12. Aggrieved by an assessment framed by AO u/s 143(3) vide assessment order dated 29.03.2015, the assessee filed first appeal with Ld. CIT(A), who was pleased to grant relief to the assessee after noting, firstly that the assessee has not received/earned any exempt income during previous year relevant to impugned assessment year , secondly because the assessee had made investments out of it is own interest free funds available with it and thirdly because the assessee was granted relief by learned CIT(A) on similar facts for immediately preceding year viz. AY 2011-12, vide appellate order dated 23.08.2016 passed by learned CIT(A) for AY 2012-13.

13. The matter has now reached tribunal at the behest of Revenue who is aggrieved by appellate order passed by learned CIT(A) granting relief to the assessee .At the outset contention has been raised by Ld. Counsel for the assessee that assessee has not earned any exempt income during the year under consideration. The learned counsel for the assessee relied upon decision of Hon’ble Delhi High Court in the case of Cheminvest Limited v. CIT reported in (2015) 378 ITR 0033(Del.), wherein Hon’ble Delhi High Court has held that in case no exempt income is received by assessee, no disallowance of expenses u/s 14A are warranted. It was also submitted by learned counsel for the assessee that the issue is squarely covered in favour of the assessee by decision of Hon’ble Bombay High Court in the case of PCIT v. Ballarpur Industries Limited in ITA No. 51 of 2016, vide judgment dated 13.10.2016 = 2016-TIOL-3293-HC-MUM-IT, wherein Hon’ble Bombay High Court after considering the decision of Hon’ble Delhi High Court in the case of Cheminvest Limited(supra) held that no disallowance of expenses u/s 14A are warranted in case no exempt income is received by the tax-payer during the relevant period. It is also brought to our notice that the tribunal in the case of group company in the case of DCIT v. Future Market Networks Ltd., in ITA no. 5234/Mum/2017, vide order dated 30.01.2019 = 2019-TIOL-471-ITAT-MUMof which one of us being Accountant Member was part of the Division Bench has decided the issue in favour of the tax- payer by holding that if no dividend income is received, no disallowance of expenditure u/s 14A are warranted. The assessee has also placed its audited financial statements for the year ended 31st March 2012 on record before the tribunal, which is placed in file.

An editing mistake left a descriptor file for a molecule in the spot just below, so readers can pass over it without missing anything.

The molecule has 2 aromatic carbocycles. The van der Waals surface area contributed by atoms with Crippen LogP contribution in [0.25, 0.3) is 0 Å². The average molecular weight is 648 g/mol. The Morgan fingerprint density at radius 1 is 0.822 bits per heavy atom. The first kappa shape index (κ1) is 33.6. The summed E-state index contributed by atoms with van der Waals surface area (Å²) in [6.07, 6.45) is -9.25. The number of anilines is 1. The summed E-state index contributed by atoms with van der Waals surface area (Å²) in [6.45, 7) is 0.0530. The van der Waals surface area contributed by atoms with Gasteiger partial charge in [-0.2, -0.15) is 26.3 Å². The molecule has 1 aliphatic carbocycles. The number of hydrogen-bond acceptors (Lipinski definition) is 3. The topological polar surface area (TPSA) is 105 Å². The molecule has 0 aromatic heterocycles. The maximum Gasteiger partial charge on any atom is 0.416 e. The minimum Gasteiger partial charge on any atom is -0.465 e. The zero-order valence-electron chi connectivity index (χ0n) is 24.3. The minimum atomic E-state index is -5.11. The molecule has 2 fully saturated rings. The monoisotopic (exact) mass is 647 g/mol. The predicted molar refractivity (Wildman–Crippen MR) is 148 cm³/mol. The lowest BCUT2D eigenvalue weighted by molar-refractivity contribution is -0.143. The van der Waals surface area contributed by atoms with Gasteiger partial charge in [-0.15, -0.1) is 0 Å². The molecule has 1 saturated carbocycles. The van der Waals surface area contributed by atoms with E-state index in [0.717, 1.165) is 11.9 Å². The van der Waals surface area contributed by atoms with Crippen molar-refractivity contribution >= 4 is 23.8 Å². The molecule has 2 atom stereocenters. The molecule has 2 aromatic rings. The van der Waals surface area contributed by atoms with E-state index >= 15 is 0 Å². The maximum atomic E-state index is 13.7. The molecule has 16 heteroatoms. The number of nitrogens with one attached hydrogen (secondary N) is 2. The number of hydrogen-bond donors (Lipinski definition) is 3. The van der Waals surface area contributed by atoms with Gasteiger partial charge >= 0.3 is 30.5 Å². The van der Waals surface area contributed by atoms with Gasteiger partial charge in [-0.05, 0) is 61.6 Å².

13.2 The Ld. CIT DR on the other hand submitted that it is admitted position that no exempt income was received by the assessee but it was submitted that Ld. CIT-DR has deleted additions u/s 14A also on the ground of strategic investment being made by the assessee which issue/proposition is no more res-integra , as it is now decided by Hon’ble Supreme Court in favour of Revenue in the case of Maxopp Investment Ltd. v. CIT reported in (2018) 402 ITR 640(SC) = 2018-TIOL-87-SC-IT.